In presenting Rouse with the nation's highest civilian honour, the Presidential Medal of Freedom, last year President Bill Clinton hailed him as an American hero who helped "heal the torn-out heart" of America's cities. "James Rouse's life has been defined by faith in the American spirit," he said.

James Wilson Rouse, property developer: born Easton, Maryland 26 April 1914; married 1941 Elizabeth Winstead (one daughter, two sons), 1974 Patricia Traugott; died Columbia, Maryland 9 April 1996.

Suggested Topics
Start your day with The Independent, sign up for daily news emails
  • Get to the point
Latest stories from i100
Have you tried new the Independent Digital Edition apps?
Independent Dating
and  

By clicking 'Search' you
are agreeing to our
Terms of Use.

iJobs Job Widget
iJobs People

Recruitment Genius: HR and Payroll Manager

£35000 - £38000 per annum: Recruitment Genius: This dynamic outsourced contact...

Recruitment Genius: Production & Quality Control Assistant

£19000 - £21000 per annum: Recruitment Genius: An excellent opportunity for a ...

Ashdown Group: Group HR Advisor - Kettering - £32,000

£28000 - £32000 per annum: Ashdown Group: Group HR Advisor with an established...

Guru Careers: HR Manager / HR Generalist

£40 - 50k (DOE) + Bonus: Guru Careers: We are seeking a HR Manager / HR Genera...

Day In a Page

No postcode? No vote

Floating voters

How living on a houseboat meant I didn't officially 'exist'
Louis Theroux's affable Englishman routine begins to wear thin

By Reason of Insanity

Louis Theroux's affable Englishman routine begins to wear thin
Power dressing is back – but no shoulderpads!

Power dressing is back

But banish all thoughts of Eighties shoulderpads
Spanish stone-age cave paintings 'under threat' after being re-opened to the public

Spanish stone-age cave paintings in Altamira 'under threat'

Caves were re-opened to the public
'I was the bookies’ favourite to be first to leave the Cabinet'

Vince Cable interview

'I was the bookies’ favourite to be first to leave the Cabinet'
Election 2015: How many of the Government's coalition agreement promises have been kept?

Promises, promises

But how many coalition agreement pledges have been kept?
The Gaza fisherman who built his own reef - and was shot dead there by an Israeli gunboat

The death of a Gaza fisherman

He built his own reef, and was fatally shot there by an Israeli gunboat
Saudi Arabia's airstrikes in Yemen are fuelling the Gulf's fire

Saudi airstrikes are fuelling the Gulf's fire

Arab intervention in Yemen risks entrenching Sunni-Shia divide and handing a victory to Isis, says Patrick Cockburn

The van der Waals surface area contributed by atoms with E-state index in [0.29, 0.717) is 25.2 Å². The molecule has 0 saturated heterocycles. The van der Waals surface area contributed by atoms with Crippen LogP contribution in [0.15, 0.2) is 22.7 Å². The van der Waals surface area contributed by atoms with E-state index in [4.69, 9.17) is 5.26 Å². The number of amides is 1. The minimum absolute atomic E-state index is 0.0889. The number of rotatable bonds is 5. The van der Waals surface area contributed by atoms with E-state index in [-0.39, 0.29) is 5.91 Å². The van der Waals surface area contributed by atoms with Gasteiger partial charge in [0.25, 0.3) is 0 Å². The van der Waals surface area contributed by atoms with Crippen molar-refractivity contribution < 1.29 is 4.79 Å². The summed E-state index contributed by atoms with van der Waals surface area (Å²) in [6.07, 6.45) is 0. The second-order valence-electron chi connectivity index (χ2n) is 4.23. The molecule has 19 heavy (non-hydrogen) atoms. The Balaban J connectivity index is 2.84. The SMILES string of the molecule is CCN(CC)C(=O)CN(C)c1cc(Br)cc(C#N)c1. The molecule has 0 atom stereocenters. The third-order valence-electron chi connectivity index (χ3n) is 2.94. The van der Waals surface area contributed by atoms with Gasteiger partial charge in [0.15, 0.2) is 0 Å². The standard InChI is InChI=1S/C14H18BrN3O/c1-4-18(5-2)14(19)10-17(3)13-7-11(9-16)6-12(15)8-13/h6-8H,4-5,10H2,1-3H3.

Zayn Malik's departure from One Direction shows the perils of fame in the age of social media

The only direction Zayn could go

We wince at the anguish of One Direction's fans, but Malik's departure shows the perils of fame in the age of social media
Young Magician of the Year 2015: Meet the schoolgirl from Newcastle who has her heart set on being the competition's first female winner

Spells like teen spirit

A 16-year-old from Newcastle has set her heart on being the first female to win Young Magician of the Year. Jonathan Owen meets her
Jonathan Anderson: If fashion is a cycle, this young man knows just how to ride it

If fashion is a cycle, this young man knows just how to ride it

British designer Jonathan Anderson is putting his stamp on venerable house Loewe
Number plates scheme could provide a licence to offend in the land of the free

Licence to offend in the land of the free

Cash-strapped states have hit on a way of making money out of drivers that may be in collision with the First Amendment, says Rupert Cornwell
From farm to fork: Meet the Cornish fishermen, vegetable-growers and butchers causing a stir in London's top restaurants

From farm to fork in Cornwall

One man is bringing together Cornwall's most accomplished growers, fishermen and butchers with London's best chefs to put the finest, freshest produce on the plates of some of the country’s best restaurants
Robert Parker interview: The world's top wine critic on tasting 10,000 bottles a year, absurd drinking notes and New World wannabes

Robert Parker interview

The world's top wine critic on tasting 10,000 bottles a year, absurd drinking notes and New World wannabes
Don't believe the stereotype - or should you?

Don't believe the stereotype - or should you?

We exaggerate regional traits and turn them into jokes - and those on the receiving end are in on it too, says DJ Taylor